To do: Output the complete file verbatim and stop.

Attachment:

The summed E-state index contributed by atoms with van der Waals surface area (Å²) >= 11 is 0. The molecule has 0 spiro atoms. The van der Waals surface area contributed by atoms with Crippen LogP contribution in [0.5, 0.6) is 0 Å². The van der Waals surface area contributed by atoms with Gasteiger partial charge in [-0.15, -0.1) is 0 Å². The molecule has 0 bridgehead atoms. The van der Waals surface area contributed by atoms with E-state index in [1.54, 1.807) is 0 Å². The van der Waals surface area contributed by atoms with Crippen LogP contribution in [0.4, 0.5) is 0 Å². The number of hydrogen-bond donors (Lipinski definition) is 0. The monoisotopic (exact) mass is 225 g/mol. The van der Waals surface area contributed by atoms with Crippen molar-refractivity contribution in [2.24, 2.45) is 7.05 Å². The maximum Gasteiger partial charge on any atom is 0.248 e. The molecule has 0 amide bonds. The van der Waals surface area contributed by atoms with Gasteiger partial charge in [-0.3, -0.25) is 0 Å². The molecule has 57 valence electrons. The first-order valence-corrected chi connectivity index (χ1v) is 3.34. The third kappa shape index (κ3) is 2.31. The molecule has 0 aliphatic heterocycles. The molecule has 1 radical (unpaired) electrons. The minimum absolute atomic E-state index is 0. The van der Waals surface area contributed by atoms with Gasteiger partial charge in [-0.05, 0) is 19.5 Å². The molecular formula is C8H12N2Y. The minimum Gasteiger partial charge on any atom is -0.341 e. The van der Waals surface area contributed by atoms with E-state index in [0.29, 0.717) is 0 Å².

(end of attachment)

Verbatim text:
The summed E-state index contributed by atoms with van der Waals surface area (Å²) >= 11 is 0. The molecule has 0 spiro atoms. The van der Waals surface area contributed by atoms with Crippen LogP contribution in [0.5, 0.6) is 0 Å². The van der Waals surface area contributed by atoms with Gasteiger partial charge in [-0.15, -0.1) is 0 Å². The molecule has 0 bridgehead atoms. The van der Waals surface area contributed by atoms with E-state index in [1.54, 1.807) is 0 Å². The van der Waals surface area contributed by atoms with Crippen LogP contribution in [0.4, 0.5) is 0 Å². The number of hydrogen-bond donors (Lipinski definition) is 0. The monoisotopic (exact) mass is 225 g/mol. The van der Waals surface area contributed by atoms with Crippen molar-refractivity contribution in [2.24, 2.45) is 7.05 Å². The maximum Gasteiger partial charge on any atom is 0.248 e. The molecule has 0 amide bonds. The van der Waals surface area contributed by atoms with Gasteiger partial charge in [-0.3, -0.25) is 0 Å². The molecule has 57 valence electrons. The first-order valence-corrected chi connectivity index (χ1v) is 3.34. The third kappa shape index (κ3) is 2.31. The molecule has 0 aliphatic heterocycles. The molecule has 1 radical (unpaired) electrons. The minimum absolute atomic E-state index is 0. The van der Waals surface area contributed by atoms with Gasteiger partial charge in [-0.05, 0) is 19.5 Å². The molecular formula is C8H12N2Y. The minimum Gasteiger partial charge on any atom is -0.341 e. The van der Waals surface area contributed by atoms with E-state index in [0.29, 0.717) is 0 Å².